Mild Brain Injuries Linked to Increased Risk for Addiction

The Join Together Staff recently highlighted a study that suggests mild traumatic brain injury (TBI) may be linked to an increased risk of addiction.

These researchers found mild TBA and an increased risk of alcohol dependency were linked up to 180 days after the injury happened. According to, an increased risk for nondependent abuse of drugs or alcohol and nicotine dependence occurs within a month after the initial injury.

This study comprised of 5,064 active-duty airmen who suffered a mild TBI that resulted in temporary confusion or disorientation, memory loss, and/or a brief loss of consciousness. In comparison was a group of 44,733 airmen who suffered injuries of other types.

A raised risk of alcohol dependency in airmen with a mild TBA was found in this study. However, the risk for alcohol dependency decreased over time.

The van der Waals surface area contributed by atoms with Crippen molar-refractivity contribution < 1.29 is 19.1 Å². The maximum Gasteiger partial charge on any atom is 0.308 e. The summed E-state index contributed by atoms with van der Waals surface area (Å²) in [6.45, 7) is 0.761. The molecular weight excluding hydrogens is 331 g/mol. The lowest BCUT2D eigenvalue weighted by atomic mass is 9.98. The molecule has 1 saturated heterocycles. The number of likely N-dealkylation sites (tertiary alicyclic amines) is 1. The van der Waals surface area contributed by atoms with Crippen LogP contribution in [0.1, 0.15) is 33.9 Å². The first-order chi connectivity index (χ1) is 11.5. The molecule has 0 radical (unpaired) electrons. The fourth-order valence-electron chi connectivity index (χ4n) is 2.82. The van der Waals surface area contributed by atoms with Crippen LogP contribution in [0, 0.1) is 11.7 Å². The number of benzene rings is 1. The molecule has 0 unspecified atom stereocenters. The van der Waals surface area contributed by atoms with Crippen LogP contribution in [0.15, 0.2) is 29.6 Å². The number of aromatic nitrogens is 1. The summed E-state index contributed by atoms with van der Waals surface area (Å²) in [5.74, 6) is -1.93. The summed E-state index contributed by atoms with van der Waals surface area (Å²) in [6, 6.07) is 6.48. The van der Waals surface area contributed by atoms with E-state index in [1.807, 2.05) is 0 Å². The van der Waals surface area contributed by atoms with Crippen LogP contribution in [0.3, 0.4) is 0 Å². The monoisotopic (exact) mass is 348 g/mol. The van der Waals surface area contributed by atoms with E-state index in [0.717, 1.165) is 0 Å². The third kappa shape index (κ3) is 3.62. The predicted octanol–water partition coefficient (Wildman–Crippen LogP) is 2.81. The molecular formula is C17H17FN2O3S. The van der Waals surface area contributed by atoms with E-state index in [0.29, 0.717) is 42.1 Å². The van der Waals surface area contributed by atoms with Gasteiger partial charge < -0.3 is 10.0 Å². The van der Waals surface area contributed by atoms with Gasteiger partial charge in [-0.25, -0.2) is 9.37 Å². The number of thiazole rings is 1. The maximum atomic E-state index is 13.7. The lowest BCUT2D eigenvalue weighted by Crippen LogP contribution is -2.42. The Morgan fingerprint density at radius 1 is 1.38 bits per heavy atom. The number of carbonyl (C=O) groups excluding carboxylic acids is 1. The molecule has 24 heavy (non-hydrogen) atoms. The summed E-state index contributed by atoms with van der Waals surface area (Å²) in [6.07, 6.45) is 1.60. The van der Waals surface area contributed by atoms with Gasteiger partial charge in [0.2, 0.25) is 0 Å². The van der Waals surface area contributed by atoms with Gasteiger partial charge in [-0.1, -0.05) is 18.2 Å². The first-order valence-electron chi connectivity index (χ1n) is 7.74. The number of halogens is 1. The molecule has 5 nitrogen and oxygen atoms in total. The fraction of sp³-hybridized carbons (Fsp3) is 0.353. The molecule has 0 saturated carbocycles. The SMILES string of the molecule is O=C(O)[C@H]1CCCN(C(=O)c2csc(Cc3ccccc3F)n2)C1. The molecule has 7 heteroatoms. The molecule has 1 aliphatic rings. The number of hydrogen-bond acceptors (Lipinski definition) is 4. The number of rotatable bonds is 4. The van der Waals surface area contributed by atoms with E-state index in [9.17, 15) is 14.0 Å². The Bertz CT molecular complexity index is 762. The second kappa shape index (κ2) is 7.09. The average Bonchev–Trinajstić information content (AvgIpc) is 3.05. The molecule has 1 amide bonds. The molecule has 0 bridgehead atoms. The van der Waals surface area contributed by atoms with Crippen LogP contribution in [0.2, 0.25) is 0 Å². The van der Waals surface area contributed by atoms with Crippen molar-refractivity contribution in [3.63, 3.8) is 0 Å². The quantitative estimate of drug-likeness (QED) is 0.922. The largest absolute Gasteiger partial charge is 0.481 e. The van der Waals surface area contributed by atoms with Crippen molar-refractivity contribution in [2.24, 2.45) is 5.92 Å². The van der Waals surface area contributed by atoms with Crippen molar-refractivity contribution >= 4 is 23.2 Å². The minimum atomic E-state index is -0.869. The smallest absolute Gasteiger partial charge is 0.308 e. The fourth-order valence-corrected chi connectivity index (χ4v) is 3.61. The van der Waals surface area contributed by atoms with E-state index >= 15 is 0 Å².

To read more about this study, view it in the American Journal of Psychiatry.

“Screening for addiction-related disorders should be considered as part of routine care for mild TBI and might best capture the first 30 days post-mild TBI, with repeat alcohol screening thereafter for at least 6 months following the injury,” the researchers wrote.

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